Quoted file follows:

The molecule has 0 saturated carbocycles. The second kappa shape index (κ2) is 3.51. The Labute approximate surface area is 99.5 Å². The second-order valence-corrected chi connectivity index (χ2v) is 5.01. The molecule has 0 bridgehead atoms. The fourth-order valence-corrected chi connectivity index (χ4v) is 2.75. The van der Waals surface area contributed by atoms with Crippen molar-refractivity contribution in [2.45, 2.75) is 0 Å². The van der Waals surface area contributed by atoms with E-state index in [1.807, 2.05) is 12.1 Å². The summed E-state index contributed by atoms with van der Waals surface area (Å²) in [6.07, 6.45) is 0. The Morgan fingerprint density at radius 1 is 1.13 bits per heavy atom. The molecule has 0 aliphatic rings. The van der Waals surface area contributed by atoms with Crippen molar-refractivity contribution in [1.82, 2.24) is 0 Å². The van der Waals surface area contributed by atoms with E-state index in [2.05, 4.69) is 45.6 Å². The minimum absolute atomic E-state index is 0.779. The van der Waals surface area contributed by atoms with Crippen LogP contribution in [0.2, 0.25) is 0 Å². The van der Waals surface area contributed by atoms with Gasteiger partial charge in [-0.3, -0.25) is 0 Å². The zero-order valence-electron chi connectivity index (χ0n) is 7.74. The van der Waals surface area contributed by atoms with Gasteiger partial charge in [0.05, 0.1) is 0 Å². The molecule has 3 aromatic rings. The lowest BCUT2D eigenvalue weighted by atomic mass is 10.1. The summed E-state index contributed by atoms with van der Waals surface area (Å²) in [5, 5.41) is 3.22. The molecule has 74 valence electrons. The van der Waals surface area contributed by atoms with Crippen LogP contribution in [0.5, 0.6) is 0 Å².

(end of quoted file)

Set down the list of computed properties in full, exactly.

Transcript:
The molecule has 0 saturated carbocycles. The second kappa shape index (κ2) is 3.51. The Labute approximate surface area is 99.5 Å². The second-order valence-corrected chi connectivity index (χ2v) is 5.01. The molecule has 0 bridgehead atoms. The fourth-order valence-corrected chi connectivity index (χ4v) is 2.75. The van der Waals surface area contributed by atoms with Crippen molar-refractivity contribution in [2.45, 2.75) is 0 Å². The van der Waals surface area contributed by atoms with E-state index in [1.807, 2.05) is 12.1 Å². The summed E-state index contributed by atoms with van der Waals surface area (Å²) in [6.07, 6.45) is 0. The Morgan fingerprint density at radius 1 is 1.13 bits per heavy atom. The molecule has 0 aliphatic rings. The van der Waals surface area contributed by atoms with Crippen molar-refractivity contribution in [1.82, 2.24) is 0 Å². The van der Waals surface area contributed by atoms with E-state index in [2.05, 4.69) is 45.6 Å². The minimum absolute atomic E-state index is 0.779. The van der Waals surface area contributed by atoms with Crippen LogP contribution in [0.2, 0.25) is 0 Å². The van der Waals surface area contributed by atoms with Gasteiger partial charge in [-0.3, -0.25) is 0 Å². The zero-order valence-electron chi connectivity index (χ0n) is 7.74. The van der Waals surface area contributed by atoms with Gasteiger partial charge in [0.05, 0.1) is 0 Å². The molecule has 3 aromatic rings. The lowest BCUT2D eigenvalue weighted by atomic mass is 10.1. The summed E-state index contributed by atoms with van der Waals surface area (Å²) in [5, 5.41) is 3.22. The molecule has 74 valence electrons. The van der Waals surface area contributed by atoms with Crippen LogP contribution in [0.5, 0.6) is 0 Å².